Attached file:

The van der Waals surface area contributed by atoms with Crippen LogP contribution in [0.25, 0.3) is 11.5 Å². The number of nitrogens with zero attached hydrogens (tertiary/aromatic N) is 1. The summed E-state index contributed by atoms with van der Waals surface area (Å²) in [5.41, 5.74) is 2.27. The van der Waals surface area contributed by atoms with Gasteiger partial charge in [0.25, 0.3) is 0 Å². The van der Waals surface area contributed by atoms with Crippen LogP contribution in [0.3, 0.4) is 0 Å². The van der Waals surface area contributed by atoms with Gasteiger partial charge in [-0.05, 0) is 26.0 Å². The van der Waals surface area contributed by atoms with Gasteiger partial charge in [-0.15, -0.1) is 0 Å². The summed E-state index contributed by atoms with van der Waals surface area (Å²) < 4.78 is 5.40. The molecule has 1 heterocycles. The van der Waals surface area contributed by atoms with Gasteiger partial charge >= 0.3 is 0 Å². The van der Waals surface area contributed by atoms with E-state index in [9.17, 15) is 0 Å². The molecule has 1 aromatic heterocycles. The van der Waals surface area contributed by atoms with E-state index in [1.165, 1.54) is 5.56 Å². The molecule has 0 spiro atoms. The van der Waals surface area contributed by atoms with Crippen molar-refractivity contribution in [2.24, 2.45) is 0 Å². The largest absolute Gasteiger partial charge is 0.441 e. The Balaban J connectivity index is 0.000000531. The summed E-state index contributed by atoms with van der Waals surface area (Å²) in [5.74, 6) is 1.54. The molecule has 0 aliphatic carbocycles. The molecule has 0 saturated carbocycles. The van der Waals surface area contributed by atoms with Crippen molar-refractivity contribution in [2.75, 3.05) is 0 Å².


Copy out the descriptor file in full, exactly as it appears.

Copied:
The van der Waals surface area contributed by atoms with Crippen LogP contribution in [0.25, 0.3) is 11.5 Å². The number of nitrogens with zero attached hydrogens (tertiary/aromatic N) is 1. The summed E-state index contributed by atoms with van der Waals surface area (Å²) in [5.41, 5.74) is 2.27. The van der Waals surface area contributed by atoms with Gasteiger partial charge in [0.25, 0.3) is 0 Å². The van der Waals surface area contributed by atoms with Crippen LogP contribution in [0.3, 0.4) is 0 Å². The van der Waals surface area contributed by atoms with Gasteiger partial charge in [-0.05, 0) is 26.0 Å². The van der Waals surface area contributed by atoms with Gasteiger partial charge in [-0.15, -0.1) is 0 Å². The summed E-state index contributed by atoms with van der Waals surface area (Å²) < 4.78 is 5.40. The molecule has 1 heterocycles. The van der Waals surface area contributed by atoms with Gasteiger partial charge >= 0.3 is 0 Å². The van der Waals surface area contributed by atoms with E-state index in [9.17, 15) is 0 Å². The molecule has 1 aromatic heterocycles. The van der Waals surface area contributed by atoms with E-state index in [1.165, 1.54) is 5.56 Å². The molecule has 0 spiro atoms. The van der Waals surface area contributed by atoms with Crippen molar-refractivity contribution in [2.24, 2.45) is 0 Å². The largest absolute Gasteiger partial charge is 0.441 e. The Balaban J connectivity index is 0.000000531. The summed E-state index contributed by atoms with van der Waals surface area (Å²) in [5.74, 6) is 1.54. The molecule has 0 aliphatic carbocycles. The molecule has 0 saturated carbocycles. The van der Waals surface area contributed by atoms with Crippen molar-refractivity contribution in [2.75, 3.05) is 0 Å².